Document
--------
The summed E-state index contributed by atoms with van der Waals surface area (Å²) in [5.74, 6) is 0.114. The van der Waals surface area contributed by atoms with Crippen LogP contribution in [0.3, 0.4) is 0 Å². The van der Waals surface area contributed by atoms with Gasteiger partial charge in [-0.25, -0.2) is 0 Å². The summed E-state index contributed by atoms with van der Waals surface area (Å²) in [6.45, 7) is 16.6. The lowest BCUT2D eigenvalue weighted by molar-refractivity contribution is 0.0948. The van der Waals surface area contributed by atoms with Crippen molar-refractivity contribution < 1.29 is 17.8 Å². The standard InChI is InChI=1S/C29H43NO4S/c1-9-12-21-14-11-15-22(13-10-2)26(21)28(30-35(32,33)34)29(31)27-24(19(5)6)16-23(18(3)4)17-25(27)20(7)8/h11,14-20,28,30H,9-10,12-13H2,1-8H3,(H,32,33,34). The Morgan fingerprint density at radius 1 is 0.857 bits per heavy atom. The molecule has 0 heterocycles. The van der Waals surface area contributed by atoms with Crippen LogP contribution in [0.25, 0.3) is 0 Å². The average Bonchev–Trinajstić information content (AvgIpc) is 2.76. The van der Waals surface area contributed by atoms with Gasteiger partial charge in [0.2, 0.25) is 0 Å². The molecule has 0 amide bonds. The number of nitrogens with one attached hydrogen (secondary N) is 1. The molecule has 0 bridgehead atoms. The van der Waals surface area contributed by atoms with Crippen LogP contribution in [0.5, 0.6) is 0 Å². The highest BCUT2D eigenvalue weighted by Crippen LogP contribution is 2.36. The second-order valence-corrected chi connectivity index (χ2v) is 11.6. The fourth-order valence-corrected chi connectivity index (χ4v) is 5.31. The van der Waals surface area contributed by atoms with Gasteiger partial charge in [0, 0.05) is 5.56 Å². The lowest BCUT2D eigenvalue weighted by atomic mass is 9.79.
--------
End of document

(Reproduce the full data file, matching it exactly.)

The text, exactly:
The summed E-state index contributed by atoms with van der Waals surface area (Å²) in [5.74, 6) is 0.114. The van der Waals surface area contributed by atoms with Crippen LogP contribution in [0.3, 0.4) is 0 Å². The van der Waals surface area contributed by atoms with Gasteiger partial charge in [-0.25, -0.2) is 0 Å². The summed E-state index contributed by atoms with van der Waals surface area (Å²) in [6.45, 7) is 16.6. The lowest BCUT2D eigenvalue weighted by molar-refractivity contribution is 0.0948. The van der Waals surface area contributed by atoms with Crippen molar-refractivity contribution < 1.29 is 17.8 Å². The standard InChI is InChI=1S/C29H43NO4S/c1-9-12-21-14-11-15-22(13-10-2)26(21)28(30-35(32,33)34)29(31)27-24(19(5)6)16-23(18(3)4)17-25(27)20(7)8/h11,14-20,28,30H,9-10,12-13H2,1-8H3,(H,32,33,34). The Morgan fingerprint density at radius 1 is 0.857 bits per heavy atom. The molecule has 0 heterocycles. The van der Waals surface area contributed by atoms with Crippen LogP contribution in [0.25, 0.3) is 0 Å². The average Bonchev–Trinajstić information content (AvgIpc) is 2.76. The van der Waals surface area contributed by atoms with Gasteiger partial charge in [0.2, 0.25) is 0 Å². The molecule has 0 amide bonds. The number of nitrogens with one attached hydrogen (secondary N) is 1. The molecule has 0 bridgehead atoms. The van der Waals surface area contributed by atoms with Crippen LogP contribution in [0.5, 0.6) is 0 Å². The highest BCUT2D eigenvalue weighted by Crippen LogP contribution is 2.36. The second-order valence-corrected chi connectivity index (χ2v) is 11.6. The fourth-order valence-corrected chi connectivity index (χ4v) is 5.31. The van der Waals surface area contributed by atoms with Gasteiger partial charge in [0, 0.05) is 5.56 Å². The lowest BCUT2D eigenvalue weighted by atomic mass is 9.79.